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Susana Seivane
Alma de Buxo
Boa / Do Fol, Spain

cd cover According to the Galician tradition, the boxwood that is used to build the Galician bagpipes must wait for more than one hundred years for an artisan to find its soul and transform it into a musical instrument. Few people know this tradition as well as the Seivane family. Not only is Xosé Manuel Seivane one of the best known and most appreciated builders of Galician bagpipes, but his grand-daughter Susana is becoming one of the best known of a new generation of Galician traditional musicians, having performed in concerts all over the world.

"Vai de Polcas"
Her second album, appropriately named Alma de Buxo (which roughly translates as 'Soul of the Boxwood') remains close to the Galician musical tradition, with several xotas, muiñeiras, marchas and other compositions typical of this region in the north of Spain. Sometimes it can sound a bit pop-ish, with the addition of instruments like drums and bass guitar, but it is never as commercial as the recordings from that other well know female piper, Cristina Pato. Seivane's mastery of the bagpipes is prominent throughout the recording, not only in slower tunes, but also in tunes that demand more energy and precision. That she is up to the task is not surprising given that she has played the pipes since she was four.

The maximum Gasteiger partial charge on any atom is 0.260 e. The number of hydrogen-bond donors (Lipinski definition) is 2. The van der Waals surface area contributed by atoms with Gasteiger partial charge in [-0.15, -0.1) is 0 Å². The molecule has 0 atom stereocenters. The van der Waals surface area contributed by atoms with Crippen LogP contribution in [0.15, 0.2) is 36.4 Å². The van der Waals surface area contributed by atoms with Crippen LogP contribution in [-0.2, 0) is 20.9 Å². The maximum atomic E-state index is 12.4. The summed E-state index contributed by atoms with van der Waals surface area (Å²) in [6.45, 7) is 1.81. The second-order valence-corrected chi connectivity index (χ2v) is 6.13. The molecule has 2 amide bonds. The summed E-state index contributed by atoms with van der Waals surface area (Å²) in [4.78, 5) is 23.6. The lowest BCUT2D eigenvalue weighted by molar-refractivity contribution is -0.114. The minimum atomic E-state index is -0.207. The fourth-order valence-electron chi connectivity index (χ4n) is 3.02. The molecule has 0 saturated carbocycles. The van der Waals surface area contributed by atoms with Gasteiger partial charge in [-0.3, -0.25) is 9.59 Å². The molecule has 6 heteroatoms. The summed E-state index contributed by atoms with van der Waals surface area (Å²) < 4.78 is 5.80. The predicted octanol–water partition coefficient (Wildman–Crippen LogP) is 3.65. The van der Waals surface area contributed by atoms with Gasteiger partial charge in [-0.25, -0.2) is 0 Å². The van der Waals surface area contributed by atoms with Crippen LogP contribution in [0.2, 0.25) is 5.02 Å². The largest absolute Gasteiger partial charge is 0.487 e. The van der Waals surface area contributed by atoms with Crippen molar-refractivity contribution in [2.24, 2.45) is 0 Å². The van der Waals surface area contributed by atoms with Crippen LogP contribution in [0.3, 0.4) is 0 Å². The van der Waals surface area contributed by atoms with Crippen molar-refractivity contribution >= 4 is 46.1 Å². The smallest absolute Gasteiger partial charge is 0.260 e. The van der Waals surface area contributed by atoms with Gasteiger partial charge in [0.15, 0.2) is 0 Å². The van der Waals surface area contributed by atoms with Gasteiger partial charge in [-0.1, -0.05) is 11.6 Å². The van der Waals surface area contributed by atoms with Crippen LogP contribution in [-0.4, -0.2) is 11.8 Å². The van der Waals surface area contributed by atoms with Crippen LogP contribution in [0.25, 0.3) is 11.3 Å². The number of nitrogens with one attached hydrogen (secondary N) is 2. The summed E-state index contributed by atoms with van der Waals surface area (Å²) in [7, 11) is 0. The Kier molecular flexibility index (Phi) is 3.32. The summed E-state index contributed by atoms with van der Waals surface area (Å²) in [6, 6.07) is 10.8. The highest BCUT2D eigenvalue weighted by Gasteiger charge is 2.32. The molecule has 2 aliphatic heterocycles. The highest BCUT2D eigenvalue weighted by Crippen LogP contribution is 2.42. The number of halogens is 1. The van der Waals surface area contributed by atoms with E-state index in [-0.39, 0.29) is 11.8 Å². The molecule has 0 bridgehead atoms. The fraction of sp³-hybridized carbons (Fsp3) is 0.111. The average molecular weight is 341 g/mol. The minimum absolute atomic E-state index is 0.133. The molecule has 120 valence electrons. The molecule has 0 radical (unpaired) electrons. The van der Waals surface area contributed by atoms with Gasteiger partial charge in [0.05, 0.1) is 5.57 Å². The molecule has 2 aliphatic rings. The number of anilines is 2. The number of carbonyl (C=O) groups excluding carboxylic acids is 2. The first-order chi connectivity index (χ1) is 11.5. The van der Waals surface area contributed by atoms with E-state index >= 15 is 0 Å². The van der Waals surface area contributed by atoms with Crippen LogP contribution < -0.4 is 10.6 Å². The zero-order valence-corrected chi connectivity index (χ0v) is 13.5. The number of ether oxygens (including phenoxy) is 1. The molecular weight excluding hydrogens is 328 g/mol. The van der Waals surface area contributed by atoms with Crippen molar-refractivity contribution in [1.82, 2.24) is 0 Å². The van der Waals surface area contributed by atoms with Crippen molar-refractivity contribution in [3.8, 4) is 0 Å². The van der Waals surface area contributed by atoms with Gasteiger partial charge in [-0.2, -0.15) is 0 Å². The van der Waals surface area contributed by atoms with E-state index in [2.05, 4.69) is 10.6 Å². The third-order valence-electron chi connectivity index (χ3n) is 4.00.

Seivane is accompanied by the same musicians that were present on her first recording, thus escaping the cliche, so common these days, of inviting many guest musicians. The honorable exceptions are the former Milladoiro member Rodrigo Romani (who was in part responsible for 'discovering' Seivane), and the always brilliant Kepa Junkera, whose unmistakable trikitixa (basque diatonic accordion) is heard in two tunes.

"Chao Curuxeiras"
In most of the tunes, Seivane pays a well deserved tribute to the pipers of her homeland, whose talent normally doesn't get the notice it deserves. The most obvious examples are Pepe Vaamonde and Seivane's grandfather, Xosé Manuel. Because of it's symbolic meaning, one piece stands out from the others: "Chao - Curuxeiras." This tune appears twice, the first time played by Xosé Manuel Seivane during a family party, and the second played by Susana. This is the perfect metaphor for tradition, the passing of music from generation to generation.

This album confirms Seivane as one of the best players of the Galician bagpipes in the world. Judging by her young age, we can easily predict that this piper has a brilliant future ahead of her. - Joao Maia

Available from cdRoots

Audio samples are MP3
©2001 Do Fol

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